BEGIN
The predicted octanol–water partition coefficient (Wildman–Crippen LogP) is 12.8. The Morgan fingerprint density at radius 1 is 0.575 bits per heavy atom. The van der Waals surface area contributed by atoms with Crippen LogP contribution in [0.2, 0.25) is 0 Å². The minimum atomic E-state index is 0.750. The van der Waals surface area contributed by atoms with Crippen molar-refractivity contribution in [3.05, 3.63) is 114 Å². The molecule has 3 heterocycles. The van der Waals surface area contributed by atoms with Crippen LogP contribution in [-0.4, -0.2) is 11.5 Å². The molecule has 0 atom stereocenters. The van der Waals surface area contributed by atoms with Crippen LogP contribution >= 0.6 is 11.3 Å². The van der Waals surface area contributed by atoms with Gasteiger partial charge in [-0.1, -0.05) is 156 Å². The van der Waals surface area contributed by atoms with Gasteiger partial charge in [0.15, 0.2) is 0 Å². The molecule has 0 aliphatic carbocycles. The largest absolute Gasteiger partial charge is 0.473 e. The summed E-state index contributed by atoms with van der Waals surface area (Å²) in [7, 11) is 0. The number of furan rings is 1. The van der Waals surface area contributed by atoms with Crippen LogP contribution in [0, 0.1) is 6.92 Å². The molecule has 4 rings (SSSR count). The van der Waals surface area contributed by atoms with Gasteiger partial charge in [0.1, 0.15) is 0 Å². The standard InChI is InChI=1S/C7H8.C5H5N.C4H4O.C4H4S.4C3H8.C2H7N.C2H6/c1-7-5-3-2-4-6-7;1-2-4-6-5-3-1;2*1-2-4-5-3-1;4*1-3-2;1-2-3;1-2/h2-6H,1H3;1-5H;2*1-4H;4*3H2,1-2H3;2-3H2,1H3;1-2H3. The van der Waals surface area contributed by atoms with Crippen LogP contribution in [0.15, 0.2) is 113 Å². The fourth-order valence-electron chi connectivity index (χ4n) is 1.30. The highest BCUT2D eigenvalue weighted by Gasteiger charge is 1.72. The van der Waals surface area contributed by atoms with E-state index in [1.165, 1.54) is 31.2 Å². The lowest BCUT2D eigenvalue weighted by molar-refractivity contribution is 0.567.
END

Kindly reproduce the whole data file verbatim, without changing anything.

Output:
The predicted octanol–water partition coefficient (Wildman–Crippen LogP) is 12.8. The Morgan fingerprint density at radius 1 is 0.575 bits per heavy atom. The van der Waals surface area contributed by atoms with Crippen LogP contribution in [0.2, 0.25) is 0 Å². The minimum atomic E-state index is 0.750. The van der Waals surface area contributed by atoms with Crippen molar-refractivity contribution in [3.05, 3.63) is 114 Å². The molecule has 3 heterocycles. The van der Waals surface area contributed by atoms with Crippen LogP contribution in [-0.4, -0.2) is 11.5 Å². The molecule has 0 atom stereocenters. The van der Waals surface area contributed by atoms with Crippen LogP contribution >= 0.6 is 11.3 Å². The van der Waals surface area contributed by atoms with Gasteiger partial charge in [-0.1, -0.05) is 156 Å². The van der Waals surface area contributed by atoms with Gasteiger partial charge in [0.15, 0.2) is 0 Å². The molecule has 0 aliphatic carbocycles. The largest absolute Gasteiger partial charge is 0.473 e. The summed E-state index contributed by atoms with van der Waals surface area (Å²) in [7, 11) is 0. The number of furan rings is 1. The van der Waals surface area contributed by atoms with Crippen LogP contribution in [0, 0.1) is 6.92 Å². The molecule has 4 rings (SSSR count). The van der Waals surface area contributed by atoms with Gasteiger partial charge in [0.1, 0.15) is 0 Å². The standard InChI is InChI=1S/C7H8.C5H5N.C4H4O.C4H4S.4C3H8.C2H7N.C2H6/c1-7-5-3-2-4-6-7;1-2-4-6-5-3-1;2*1-2-4-5-3-1;4*1-3-2;1-2-3;1-2/h2-6H,1H3;1-5H;2*1-4H;4*3H2,1-2H3;2-3H2,1H3;1-2H3. The van der Waals surface area contributed by atoms with Crippen LogP contribution in [0.15, 0.2) is 113 Å². The fourth-order valence-electron chi connectivity index (χ4n) is 1.30. The highest BCUT2D eigenvalue weighted by Gasteiger charge is 1.72. The van der Waals surface area contributed by atoms with E-state index in [1.165, 1.54) is 31.2 Å². The lowest BCUT2D eigenvalue weighted by molar-refractivity contribution is 0.567.